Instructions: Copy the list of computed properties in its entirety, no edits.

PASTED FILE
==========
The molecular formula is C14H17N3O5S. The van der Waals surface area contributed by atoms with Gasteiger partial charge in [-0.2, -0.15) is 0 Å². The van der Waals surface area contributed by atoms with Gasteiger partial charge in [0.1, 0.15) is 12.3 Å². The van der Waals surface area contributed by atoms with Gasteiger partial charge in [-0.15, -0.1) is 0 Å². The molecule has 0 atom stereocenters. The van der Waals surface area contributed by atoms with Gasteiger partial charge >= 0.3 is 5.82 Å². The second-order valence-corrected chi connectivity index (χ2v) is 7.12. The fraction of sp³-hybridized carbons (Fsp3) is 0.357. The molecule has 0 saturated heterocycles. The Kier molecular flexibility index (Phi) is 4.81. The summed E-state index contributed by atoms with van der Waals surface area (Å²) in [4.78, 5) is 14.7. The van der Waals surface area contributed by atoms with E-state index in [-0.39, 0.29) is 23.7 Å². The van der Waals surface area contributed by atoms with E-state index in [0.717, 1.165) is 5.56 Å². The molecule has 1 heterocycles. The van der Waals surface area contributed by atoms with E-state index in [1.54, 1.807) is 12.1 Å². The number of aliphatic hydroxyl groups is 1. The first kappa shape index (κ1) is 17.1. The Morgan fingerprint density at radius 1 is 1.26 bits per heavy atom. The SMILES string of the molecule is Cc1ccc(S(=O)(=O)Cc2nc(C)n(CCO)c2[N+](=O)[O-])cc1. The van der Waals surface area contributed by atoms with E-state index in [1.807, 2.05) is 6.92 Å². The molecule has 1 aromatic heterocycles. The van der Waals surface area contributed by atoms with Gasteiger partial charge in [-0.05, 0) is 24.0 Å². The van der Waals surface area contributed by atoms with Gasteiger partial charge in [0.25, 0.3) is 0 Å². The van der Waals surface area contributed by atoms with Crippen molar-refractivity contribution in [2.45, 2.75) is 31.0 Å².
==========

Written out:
The molecular formula is C14H17N3O5S. The van der Waals surface area contributed by atoms with Gasteiger partial charge in [-0.2, -0.15) is 0 Å². The van der Waals surface area contributed by atoms with Gasteiger partial charge in [0.1, 0.15) is 12.3 Å². The van der Waals surface area contributed by atoms with Gasteiger partial charge in [-0.15, -0.1) is 0 Å². The molecule has 0 atom stereocenters. The van der Waals surface area contributed by atoms with Gasteiger partial charge >= 0.3 is 5.82 Å². The second-order valence-corrected chi connectivity index (χ2v) is 7.12. The fraction of sp³-hybridized carbons (Fsp3) is 0.357. The molecule has 0 saturated heterocycles. The Kier molecular flexibility index (Phi) is 4.81. The summed E-state index contributed by atoms with van der Waals surface area (Å²) in [4.78, 5) is 14.7. The van der Waals surface area contributed by atoms with E-state index in [-0.39, 0.29) is 23.7 Å². The van der Waals surface area contributed by atoms with E-state index in [0.717, 1.165) is 5.56 Å². The molecule has 1 heterocycles. The van der Waals surface area contributed by atoms with E-state index in [1.54, 1.807) is 12.1 Å². The number of aliphatic hydroxyl groups is 1. The first kappa shape index (κ1) is 17.1. The Morgan fingerprint density at radius 1 is 1.26 bits per heavy atom. The SMILES string of the molecule is Cc1ccc(S(=O)(=O)Cc2nc(C)n(CCO)c2[N+](=O)[O-])cc1. The van der Waals surface area contributed by atoms with E-state index in [1.807, 2.05) is 6.92 Å². The molecule has 1 aromatic heterocycles. The van der Waals surface area contributed by atoms with Gasteiger partial charge in [-0.05, 0) is 24.0 Å². The van der Waals surface area contributed by atoms with Gasteiger partial charge in [0.25, 0.3) is 0 Å². The van der Waals surface area contributed by atoms with Crippen molar-refractivity contribution in [2.45, 2.75) is 31.0 Å².